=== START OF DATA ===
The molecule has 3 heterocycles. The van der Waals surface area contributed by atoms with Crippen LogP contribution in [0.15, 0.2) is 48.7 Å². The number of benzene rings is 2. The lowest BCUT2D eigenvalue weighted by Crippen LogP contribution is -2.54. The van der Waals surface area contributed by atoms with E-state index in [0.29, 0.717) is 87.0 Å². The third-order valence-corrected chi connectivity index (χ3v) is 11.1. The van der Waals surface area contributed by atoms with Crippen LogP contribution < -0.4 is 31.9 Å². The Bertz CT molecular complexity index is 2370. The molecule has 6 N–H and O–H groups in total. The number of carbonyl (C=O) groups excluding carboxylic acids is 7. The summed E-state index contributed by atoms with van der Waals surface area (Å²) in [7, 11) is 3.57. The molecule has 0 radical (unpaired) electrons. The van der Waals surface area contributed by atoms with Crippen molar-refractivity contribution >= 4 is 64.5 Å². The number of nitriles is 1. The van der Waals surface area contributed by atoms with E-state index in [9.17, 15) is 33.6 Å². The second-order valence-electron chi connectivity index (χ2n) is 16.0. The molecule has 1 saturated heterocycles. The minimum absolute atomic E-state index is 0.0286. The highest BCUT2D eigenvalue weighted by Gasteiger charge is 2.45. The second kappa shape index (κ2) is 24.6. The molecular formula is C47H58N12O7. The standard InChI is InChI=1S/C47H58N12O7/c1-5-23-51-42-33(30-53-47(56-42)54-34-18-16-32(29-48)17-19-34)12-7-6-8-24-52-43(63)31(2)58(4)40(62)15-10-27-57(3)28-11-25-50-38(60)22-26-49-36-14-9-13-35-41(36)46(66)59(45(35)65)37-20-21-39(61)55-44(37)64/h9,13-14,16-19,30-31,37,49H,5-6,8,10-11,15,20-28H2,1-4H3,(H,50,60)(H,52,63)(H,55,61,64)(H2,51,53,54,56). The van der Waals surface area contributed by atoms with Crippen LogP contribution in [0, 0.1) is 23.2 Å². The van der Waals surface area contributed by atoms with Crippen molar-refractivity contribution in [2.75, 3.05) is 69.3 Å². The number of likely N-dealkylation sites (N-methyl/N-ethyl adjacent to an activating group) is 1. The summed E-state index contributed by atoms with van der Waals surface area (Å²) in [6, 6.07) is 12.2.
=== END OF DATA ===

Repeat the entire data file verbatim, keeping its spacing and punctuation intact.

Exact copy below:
The molecule has 3 heterocycles. The van der Waals surface area contributed by atoms with Crippen LogP contribution in [0.15, 0.2) is 48.7 Å². The number of benzene rings is 2. The lowest BCUT2D eigenvalue weighted by Crippen LogP contribution is -2.54. The van der Waals surface area contributed by atoms with E-state index in [0.29, 0.717) is 87.0 Å². The third-order valence-corrected chi connectivity index (χ3v) is 11.1. The van der Waals surface area contributed by atoms with Crippen LogP contribution < -0.4 is 31.9 Å². The Bertz CT molecular complexity index is 2370. The molecule has 6 N–H and O–H groups in total. The number of carbonyl (C=O) groups excluding carboxylic acids is 7. The summed E-state index contributed by atoms with van der Waals surface area (Å²) in [7, 11) is 3.57. The molecule has 0 radical (unpaired) electrons. The van der Waals surface area contributed by atoms with Crippen molar-refractivity contribution >= 4 is 64.5 Å². The number of nitriles is 1. The van der Waals surface area contributed by atoms with E-state index in [9.17, 15) is 33.6 Å². The second-order valence-electron chi connectivity index (χ2n) is 16.0. The molecule has 1 saturated heterocycles. The minimum absolute atomic E-state index is 0.0286. The highest BCUT2D eigenvalue weighted by Gasteiger charge is 2.45. The second kappa shape index (κ2) is 24.6. The molecular formula is C47H58N12O7. The standard InChI is InChI=1S/C47H58N12O7/c1-5-23-51-42-33(30-53-47(56-42)54-34-18-16-32(29-48)17-19-34)12-7-6-8-24-52-43(63)31(2)58(4)40(62)15-10-27-57(3)28-11-25-50-38(60)22-26-49-36-14-9-13-35-41(36)46(66)59(45(35)65)37-20-21-39(61)55-44(37)64/h9,13-14,16-19,30-31,37,49H,5-6,8,10-11,15,20-28H2,1-4H3,(H,50,60)(H,52,63)(H,55,61,64)(H2,51,53,54,56). The van der Waals surface area contributed by atoms with Crippen LogP contribution in [0, 0.1) is 23.2 Å². The van der Waals surface area contributed by atoms with Crippen molar-refractivity contribution in [2.75, 3.05) is 69.3 Å². The number of likely N-dealkylation sites (N-methyl/N-ethyl adjacent to an activating group) is 1. The summed E-state index contributed by atoms with van der Waals surface area (Å²) in [6, 6.07) is 12.2.